A Study of Fibrin Sealant Plus Silver Microparticles to Prevent Incisional Hernias Following Abdominal Surgery
a study on Hernia
Incisional hernias are a frequent consequence of abdominal surgery. Current clinical efforts are primarily focused on improving repair materials and surgical techniques to correct these hernias instead of the optimal solution: prevention. A product called MYOSEAL is currently being developed to prevent hernia formation after abdominal surgery by using fibrin tissue sealant and silver particles to prophylactically enhance the early wound healing of myofascial incisions. The purpose of this phase 1 study is to examine the safety of applying MYOSEAL immediately after abdominal wall suture closure in patients undergoing abdominal surgery. The investigators expect that applying this product to sutured myofascial incisions will increase collagen formation in the wound and thus prevent the formation of incisional hernias.
An Open-label, Single-arm, Phase 1 Study Examining the Safety and Efficacy of Fibrin Sealant Plus Silver Microparticles to Prevent Incisional Hernias (HiP_1 Trial) Following Abdominal Surgery
Hernias are areas of weakness in the muscle of the abdomen and commonly develop after people have had abdominal surgery. This area of weakness often turns into a bulge or protrusion that can increase in size over time, interfere with the intestines and make it difficult for people to work or exercise. Many people undergo surgery to fix their hernia. Unfortunately, the operations to repair the hernia frequently fail and the hernia returns. The investigators are developing a material to help the body heal after abdominal surgery and thereby prevent incisional hernias for forming in the first place. This study is the first step in testing this new material in patients and whether it is safe to use. This study will include patients having all types of abdominal surgeries.
The test material is called MYOSEAL; a combination of a tissue sealant called TISSEEL® (Baxter Biosurgery, Deerfield, IL) plus small particles of metallic silver (<250µ, American Elements, Los Angeles, CA). TISSEEL is made from naturally occurring blood proteins and has been approved by the Food and Drug Administration (FDA) for use in surgery since 1998. But, TISSEEL has not been approved to prevent incisional hernias after abdominal surgery. The silver particles are not approved by FDA, but are thought to be generally safe in the way they will be used. This study hopes to learn how to help the body better heal after abdominal surgery.
At the conclusion of a laparotomy, 4-6 pairs of stainless steel clips (large Horizon® titanium clips, Teleflex Medical, Research Triangle Park, NC) will be attached opposite each other and equally spaced to the edges of the sutured myofascial incision, followed by the application of MYOSEAL to the sutured myofascial incision before closure of the skin. Study participants will be examined at 1 day, 1 month, 3 months, and 6 months after surgery. The primary endpoints include wound occurrences, including wound infections, seromas, and hematomas and postoperative complications through 6 months following surgery. The secondary endpoint is the incisional hernia rate at 1 month as determined by the distance between the metal clips marking the myofascial edges using calipers and a plain abdominal radiograph.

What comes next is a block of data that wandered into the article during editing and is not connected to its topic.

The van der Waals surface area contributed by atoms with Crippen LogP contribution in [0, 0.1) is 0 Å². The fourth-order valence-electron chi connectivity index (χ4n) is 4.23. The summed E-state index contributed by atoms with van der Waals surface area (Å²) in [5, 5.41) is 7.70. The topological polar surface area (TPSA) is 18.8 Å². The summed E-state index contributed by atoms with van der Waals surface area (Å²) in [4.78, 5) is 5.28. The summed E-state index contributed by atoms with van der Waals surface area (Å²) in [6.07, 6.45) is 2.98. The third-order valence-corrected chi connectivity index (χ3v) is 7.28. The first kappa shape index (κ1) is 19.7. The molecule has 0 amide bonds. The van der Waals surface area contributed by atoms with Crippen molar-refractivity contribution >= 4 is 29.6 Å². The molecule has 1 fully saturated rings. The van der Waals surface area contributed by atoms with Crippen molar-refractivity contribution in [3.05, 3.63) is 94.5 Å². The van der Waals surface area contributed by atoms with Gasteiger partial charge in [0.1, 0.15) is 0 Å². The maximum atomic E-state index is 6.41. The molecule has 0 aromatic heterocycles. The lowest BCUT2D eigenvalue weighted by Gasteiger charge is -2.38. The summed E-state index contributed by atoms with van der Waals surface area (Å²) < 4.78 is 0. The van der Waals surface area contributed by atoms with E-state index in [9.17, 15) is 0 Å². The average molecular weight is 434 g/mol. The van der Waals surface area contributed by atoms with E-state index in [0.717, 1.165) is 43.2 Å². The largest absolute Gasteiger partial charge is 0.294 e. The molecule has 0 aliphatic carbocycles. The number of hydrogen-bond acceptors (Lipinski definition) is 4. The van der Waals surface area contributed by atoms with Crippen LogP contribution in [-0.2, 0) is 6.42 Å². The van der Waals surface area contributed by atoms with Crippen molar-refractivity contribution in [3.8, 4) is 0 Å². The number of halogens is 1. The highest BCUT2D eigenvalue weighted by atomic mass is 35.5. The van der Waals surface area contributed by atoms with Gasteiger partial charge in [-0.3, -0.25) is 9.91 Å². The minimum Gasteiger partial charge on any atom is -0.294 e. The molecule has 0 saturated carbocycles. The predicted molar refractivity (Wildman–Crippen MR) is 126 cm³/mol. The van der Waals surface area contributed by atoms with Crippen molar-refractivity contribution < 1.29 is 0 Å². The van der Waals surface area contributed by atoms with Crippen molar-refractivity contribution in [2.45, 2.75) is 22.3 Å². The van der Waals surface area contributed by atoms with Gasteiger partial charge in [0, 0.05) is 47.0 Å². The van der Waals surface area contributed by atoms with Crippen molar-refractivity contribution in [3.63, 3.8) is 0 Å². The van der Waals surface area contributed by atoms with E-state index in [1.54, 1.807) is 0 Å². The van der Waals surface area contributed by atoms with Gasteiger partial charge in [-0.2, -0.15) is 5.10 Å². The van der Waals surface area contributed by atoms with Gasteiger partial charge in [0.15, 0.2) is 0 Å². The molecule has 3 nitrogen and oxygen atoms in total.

HerniaVentral HerniaAbdominal HerniaVentralIncisionalAbdominalHerniorrhaphyRecurrencelaparotomypreventionHernia, VentralIncisional HerniaHernia, AbdominalFibrin Tissue AdhesiveFibrin SealantSilver MicroparticlesMyoseal
You can join if…
Open to people ages 21 years and up
- The patient is undergoing an abdominal operation requiring an incision ≥10-cm in length;
- Age ≥21;
- Negative pregnancy test;
- No allergic, religious or ethical objections to fibrin tissue sealants (human blood proteins), aprotinin or metallic silver;
- Signed informed consent to take part in the study
You CAN'T join if...
- Lactating women;
- Patients who are unable to commit to the follow evaluations over 6 months;
- Severe malnutrition (serum albumin <2.0);
- Use of an investigational agent within 1 month prior to study enrollment and/or planned during this study;
- Immunocompromised patients, as evidenced by: administration of high doses of corticosteroids (i.e. doses ≥ 1.5 mg/kg/day of prednisone or equivalent) within 72 hours before study enrollment; status post solid organ transplant or bone marrow transplant AND experiencing acute organ rejection or bone marrow failure or rejection; evidence of neutropenia (absolute neutrophil count ≤ 500 cells/mm3 (≤ 500 x 106 cells/L); immunosuppression secondary to immunomodulatory medications (e.g. cyclosporin, azathioprine, OKT3), chemotherapy or radiation therapy within 90 days before study enrollment; known AIDS; any disease sufficiently advanced to suppress resistance to infection (including, but not limited to leukemia, lymphoma or hypogammaglobulinemia); administration of immunoglobulin of G-CSF within 90 days before study enrollment;
- Presence of an underlying disease/injury with life expectancy less than two years and/or severe underlying disease that would preclude study entry (e.g. known malignancy).
Lead Scientist at UCSF
- Hobart W. Harris
Authored (or co-authored) 82 research publications
- not yet accepting patients
- Start Date
- Completion Date
- Hobart Harris
- Phase 1
- Study Type
- Last Updated
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